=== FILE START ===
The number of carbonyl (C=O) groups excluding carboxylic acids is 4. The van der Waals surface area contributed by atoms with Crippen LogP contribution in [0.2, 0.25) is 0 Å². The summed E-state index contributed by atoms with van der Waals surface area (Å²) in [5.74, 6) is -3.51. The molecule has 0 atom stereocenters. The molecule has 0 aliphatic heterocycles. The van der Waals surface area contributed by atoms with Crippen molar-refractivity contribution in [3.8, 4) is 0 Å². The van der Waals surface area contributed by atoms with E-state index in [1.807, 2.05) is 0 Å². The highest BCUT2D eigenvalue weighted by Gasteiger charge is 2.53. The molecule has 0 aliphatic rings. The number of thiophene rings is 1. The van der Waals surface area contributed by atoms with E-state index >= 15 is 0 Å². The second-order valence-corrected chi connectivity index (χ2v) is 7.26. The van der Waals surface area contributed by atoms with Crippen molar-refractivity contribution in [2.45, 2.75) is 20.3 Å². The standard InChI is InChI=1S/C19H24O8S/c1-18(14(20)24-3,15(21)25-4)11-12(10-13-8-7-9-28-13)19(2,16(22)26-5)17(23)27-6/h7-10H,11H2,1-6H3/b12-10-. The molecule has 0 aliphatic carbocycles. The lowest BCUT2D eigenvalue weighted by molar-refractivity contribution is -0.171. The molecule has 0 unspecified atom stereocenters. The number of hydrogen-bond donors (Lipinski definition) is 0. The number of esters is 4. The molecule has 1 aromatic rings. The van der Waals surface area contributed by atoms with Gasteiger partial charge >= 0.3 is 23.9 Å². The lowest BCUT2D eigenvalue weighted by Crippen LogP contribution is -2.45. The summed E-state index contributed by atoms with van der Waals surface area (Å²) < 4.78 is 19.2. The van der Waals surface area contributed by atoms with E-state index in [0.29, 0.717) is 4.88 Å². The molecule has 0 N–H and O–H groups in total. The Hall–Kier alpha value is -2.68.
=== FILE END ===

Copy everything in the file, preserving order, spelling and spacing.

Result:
The number of carbonyl (C=O) groups excluding carboxylic acids is 4. The van der Waals surface area contributed by atoms with Crippen LogP contribution in [0.2, 0.25) is 0 Å². The summed E-state index contributed by atoms with van der Waals surface area (Å²) in [5.74, 6) is -3.51. The molecule has 0 atom stereocenters. The molecule has 0 aliphatic heterocycles. The van der Waals surface area contributed by atoms with Crippen molar-refractivity contribution in [3.8, 4) is 0 Å². The van der Waals surface area contributed by atoms with E-state index in [1.807, 2.05) is 0 Å². The highest BCUT2D eigenvalue weighted by Gasteiger charge is 2.53. The molecule has 0 aliphatic rings. The number of thiophene rings is 1. The van der Waals surface area contributed by atoms with E-state index >= 15 is 0 Å². The second-order valence-corrected chi connectivity index (χ2v) is 7.26. The van der Waals surface area contributed by atoms with Crippen molar-refractivity contribution in [2.45, 2.75) is 20.3 Å². The standard InChI is InChI=1S/C19H24O8S/c1-18(14(20)24-3,15(21)25-4)11-12(10-13-8-7-9-28-13)19(2,16(22)26-5)17(23)27-6/h7-10H,11H2,1-6H3/b12-10-. The molecule has 0 aliphatic carbocycles. The lowest BCUT2D eigenvalue weighted by molar-refractivity contribution is -0.171. The molecule has 0 unspecified atom stereocenters. The number of hydrogen-bond donors (Lipinski definition) is 0. The number of esters is 4. The molecule has 1 aromatic rings. The van der Waals surface area contributed by atoms with Gasteiger partial charge >= 0.3 is 23.9 Å². The lowest BCUT2D eigenvalue weighted by Crippen LogP contribution is -2.45. The summed E-state index contributed by atoms with van der Waals surface area (Å²) < 4.78 is 19.2. The van der Waals surface area contributed by atoms with E-state index in [0.29, 0.717) is 4.88 Å². The molecule has 0 N–H and O–H groups in total. The Hall–Kier alpha value is -2.68.